To continue our off-season prospect coverage, today we'll start a position-by-position review of all domestic Rays affiliates. Each player will have some key stats listed, a recap of their seasons and include some scouting notes from different sources. Hopefully this can be a resource for prospect ranking season which will be on the way in coming months.
Right field had a variety of profiles in 2013. There was a superstar prospect, some low ceiling-higher probability players, and some upside too. Four of our top 30 prospects played in right field this year, obviously led by Wil Myers.
The typical right field profile prominently features three tools: hit, power and arm, but of course some players can break the mold. The list will start with players on the writers poll, and the rest will be listed alphabetically.
1. Wil Myers (22 Y.O. at Triple-A and Majors)
289 PA, .286/.356/.520, 10.0 BB%, 24.6 K%, 14 HR, 29 XBH (minor league stats only)
After a slow-ish start with Durham, Myers took off and looks to be the pick for American League Rookie of the Year. He did start the year with a 19 game on-base streak, but he hit only two home runs in that stretch and was getting a bit pull-happy. He cut down on his strikeouts and took off after that, hitting nine home runs and posting a 1.174 OPS in his last 20 games before being called up to the majors.
When he reached the majors, he had his struggles like any other rookie, but he also showed his impressive power to all fields and ability to use the b-hack when necessary. While the Rays have sometimes struggled to find complementary bats to go along with Evan Longoria, Myers got his career off to a very good start and could live up to the billing.
12. Drew Vettleson (21 Y.O. at Class-A Advanced)
516 PA, .274/.331/.388, 7.8 BB%, 15.1 K%, 4 HR, 39 XBH
Vettleson failed to build on a solid 2012 with Bowling Green, and the reports now consider his potential more of an average regular than first division starter (BA, $). Defensively, he's pretty solid with a plus-plus arm, but with an average bat, his arm isn't going to carry him far.
In 121 games with Charlotte, he hit only four home runs, his last coming on June 24th. He was eighth in the league in doubles, and if he gets stronger and those start turning into home runs, he could get back to first division starter potential.
On a positive note, he was able to reduce his strikeout rate from over 20% the previous season. After stealing 20 bases in both of his first two professional seasons, he was a dismal five for 12 in stealing bases with Charlotte.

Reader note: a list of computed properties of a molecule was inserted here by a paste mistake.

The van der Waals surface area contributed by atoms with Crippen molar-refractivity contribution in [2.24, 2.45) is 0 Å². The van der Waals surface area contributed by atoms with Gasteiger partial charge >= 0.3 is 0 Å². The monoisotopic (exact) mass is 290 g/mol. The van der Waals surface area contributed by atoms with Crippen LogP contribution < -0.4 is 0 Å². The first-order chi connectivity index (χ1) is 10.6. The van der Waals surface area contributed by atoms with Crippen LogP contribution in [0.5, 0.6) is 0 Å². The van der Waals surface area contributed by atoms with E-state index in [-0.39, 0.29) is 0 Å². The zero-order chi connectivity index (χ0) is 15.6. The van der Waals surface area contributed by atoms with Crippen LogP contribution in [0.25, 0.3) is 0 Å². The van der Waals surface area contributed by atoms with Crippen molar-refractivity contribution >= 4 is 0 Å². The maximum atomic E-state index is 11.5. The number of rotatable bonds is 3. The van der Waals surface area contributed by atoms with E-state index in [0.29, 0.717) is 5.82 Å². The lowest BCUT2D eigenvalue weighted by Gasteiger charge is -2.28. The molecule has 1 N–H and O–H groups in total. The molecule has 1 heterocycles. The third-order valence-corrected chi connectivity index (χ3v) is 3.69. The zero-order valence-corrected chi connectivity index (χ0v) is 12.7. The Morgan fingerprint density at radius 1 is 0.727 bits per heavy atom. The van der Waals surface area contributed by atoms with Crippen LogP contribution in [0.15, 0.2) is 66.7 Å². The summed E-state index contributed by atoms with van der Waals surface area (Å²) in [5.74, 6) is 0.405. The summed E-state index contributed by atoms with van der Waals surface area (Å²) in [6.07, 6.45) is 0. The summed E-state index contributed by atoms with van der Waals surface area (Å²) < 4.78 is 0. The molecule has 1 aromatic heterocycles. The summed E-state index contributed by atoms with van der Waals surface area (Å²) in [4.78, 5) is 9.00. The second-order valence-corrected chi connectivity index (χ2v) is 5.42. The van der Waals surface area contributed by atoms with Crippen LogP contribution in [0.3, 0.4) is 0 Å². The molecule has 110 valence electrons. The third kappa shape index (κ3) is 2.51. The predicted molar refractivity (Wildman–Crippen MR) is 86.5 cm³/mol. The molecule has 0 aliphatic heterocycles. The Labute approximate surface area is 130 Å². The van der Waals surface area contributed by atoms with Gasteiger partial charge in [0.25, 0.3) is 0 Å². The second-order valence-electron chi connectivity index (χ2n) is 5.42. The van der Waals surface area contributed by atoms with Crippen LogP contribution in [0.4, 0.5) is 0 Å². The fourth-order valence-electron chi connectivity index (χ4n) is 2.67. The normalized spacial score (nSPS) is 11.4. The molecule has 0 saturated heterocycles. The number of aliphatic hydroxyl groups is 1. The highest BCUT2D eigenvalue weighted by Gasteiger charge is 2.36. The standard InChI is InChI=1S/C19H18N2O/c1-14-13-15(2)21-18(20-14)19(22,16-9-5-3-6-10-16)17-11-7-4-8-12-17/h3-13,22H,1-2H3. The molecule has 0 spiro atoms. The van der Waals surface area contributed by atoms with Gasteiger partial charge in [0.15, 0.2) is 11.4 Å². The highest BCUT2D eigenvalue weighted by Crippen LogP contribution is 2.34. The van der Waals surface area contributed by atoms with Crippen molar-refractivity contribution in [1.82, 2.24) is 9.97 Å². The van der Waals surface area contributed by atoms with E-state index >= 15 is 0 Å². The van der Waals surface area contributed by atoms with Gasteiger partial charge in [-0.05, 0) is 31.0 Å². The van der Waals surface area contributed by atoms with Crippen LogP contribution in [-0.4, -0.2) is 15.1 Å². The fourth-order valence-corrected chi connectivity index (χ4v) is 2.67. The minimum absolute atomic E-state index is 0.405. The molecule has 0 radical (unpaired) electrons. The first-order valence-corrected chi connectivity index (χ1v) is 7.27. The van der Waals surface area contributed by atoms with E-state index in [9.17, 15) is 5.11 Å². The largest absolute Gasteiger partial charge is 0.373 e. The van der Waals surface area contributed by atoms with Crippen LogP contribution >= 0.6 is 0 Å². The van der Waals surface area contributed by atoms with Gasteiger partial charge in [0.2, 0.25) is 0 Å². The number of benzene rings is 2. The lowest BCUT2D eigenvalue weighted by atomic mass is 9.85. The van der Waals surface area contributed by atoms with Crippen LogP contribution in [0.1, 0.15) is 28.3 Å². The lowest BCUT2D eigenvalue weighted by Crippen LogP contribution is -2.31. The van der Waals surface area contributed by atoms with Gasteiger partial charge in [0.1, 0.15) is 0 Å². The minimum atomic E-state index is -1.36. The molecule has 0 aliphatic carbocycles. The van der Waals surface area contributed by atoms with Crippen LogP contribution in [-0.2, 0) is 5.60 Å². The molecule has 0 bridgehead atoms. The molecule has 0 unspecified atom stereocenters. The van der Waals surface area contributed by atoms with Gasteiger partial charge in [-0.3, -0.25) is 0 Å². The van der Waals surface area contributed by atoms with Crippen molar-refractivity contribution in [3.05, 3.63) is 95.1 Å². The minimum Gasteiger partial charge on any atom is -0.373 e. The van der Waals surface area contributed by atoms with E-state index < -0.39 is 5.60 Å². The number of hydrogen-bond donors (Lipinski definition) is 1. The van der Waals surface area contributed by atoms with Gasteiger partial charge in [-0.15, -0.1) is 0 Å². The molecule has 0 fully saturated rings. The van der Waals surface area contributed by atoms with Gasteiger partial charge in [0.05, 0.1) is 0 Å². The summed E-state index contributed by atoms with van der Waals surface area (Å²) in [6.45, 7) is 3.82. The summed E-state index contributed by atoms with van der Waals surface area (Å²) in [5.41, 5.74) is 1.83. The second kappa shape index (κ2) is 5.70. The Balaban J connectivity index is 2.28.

13. Mikie Mahtook (23 Y.O. at Double-A)
568 PA, .254/.322/.386, 7.6 BB%, 18.0 K%, 45 XBH, 25 SB (75.8%)
Mahtook played the last third of 2012 with Montgomery, and he returned there in 2013 and posted very similar numbers. His OPS was five points better, his walk rate was 0.9% higher, and his strikeout rate was 0.3% lower.
This was solidly above the league average, but he still can't shake the tweener profile of not enough power for a corner outfield spot and not enough range for center. Granted, he was bumped from center by two impressive defenders, Ty Morrison and Kevin Kiermaier, but scouts aren't optimistic that he has the tools to be more than a fourth outfielder (BA, $).
His base stealing is a plus, but with an average approach and struggles making contact, he could have trouble even becoming that.
17. Brandon Guyer (27 Y.O. at Triple-A)
405 PA, .301/.374/.458, 7.2 BB%, 15.3 K%, 36 XBH, 22 SB (88%)
After a lost season in 2012 due to injury, Guyer bounced back with a 2013 that was roughly in line with his previous two full seasons except for one major area: power.
His ISO dropped 52 points compared to 2011 with Durham, and he also only hit seven home runs. Perhaps this can be attributed to his season ending shoulder injury last year and a late-season finger injury this year.
Guyer was still solid in other areas though, especially his base running. He was actually better against right-handed pitchers this year, hitting for more power and drawing walks at a higher rate.